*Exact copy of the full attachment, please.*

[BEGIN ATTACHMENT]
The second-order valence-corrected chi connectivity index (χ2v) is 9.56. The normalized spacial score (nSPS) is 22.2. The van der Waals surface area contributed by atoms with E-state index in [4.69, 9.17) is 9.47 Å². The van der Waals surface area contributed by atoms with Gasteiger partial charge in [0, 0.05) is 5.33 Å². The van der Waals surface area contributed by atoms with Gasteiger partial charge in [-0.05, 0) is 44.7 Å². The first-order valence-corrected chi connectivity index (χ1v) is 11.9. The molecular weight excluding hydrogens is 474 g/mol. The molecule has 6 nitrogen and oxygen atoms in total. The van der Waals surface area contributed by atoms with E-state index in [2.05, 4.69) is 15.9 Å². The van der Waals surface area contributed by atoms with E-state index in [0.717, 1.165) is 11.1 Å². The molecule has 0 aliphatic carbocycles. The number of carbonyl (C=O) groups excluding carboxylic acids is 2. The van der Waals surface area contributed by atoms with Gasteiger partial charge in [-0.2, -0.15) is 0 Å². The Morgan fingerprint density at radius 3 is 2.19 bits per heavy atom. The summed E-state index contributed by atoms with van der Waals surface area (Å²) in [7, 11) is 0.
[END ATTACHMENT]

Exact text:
The second-order valence-corrected chi connectivity index (χ2v) is 9.56. The normalized spacial score (nSPS) is 22.2. The van der Waals surface area contributed by atoms with E-state index in [4.69, 9.17) is 9.47 Å². The van der Waals surface area contributed by atoms with Gasteiger partial charge in [0, 0.05) is 5.33 Å². The van der Waals surface area contributed by atoms with Gasteiger partial charge in [-0.05, 0) is 44.7 Å². The first-order valence-corrected chi connectivity index (χ1v) is 11.9. The molecular weight excluding hydrogens is 474 g/mol. The molecule has 6 nitrogen and oxygen atoms in total. The van der Waals surface area contributed by atoms with E-state index in [2.05, 4.69) is 15.9 Å². The van der Waals surface area contributed by atoms with E-state index in [0.717, 1.165) is 11.1 Å². The molecule has 0 aliphatic carbocycles. The number of carbonyl (C=O) groups excluding carboxylic acids is 2. The van der Waals surface area contributed by atoms with Gasteiger partial charge in [-0.2, -0.15) is 0 Å². The Morgan fingerprint density at radius 3 is 2.19 bits per heavy atom. The summed E-state index contributed by atoms with van der Waals surface area (Å²) in [7, 11) is 0.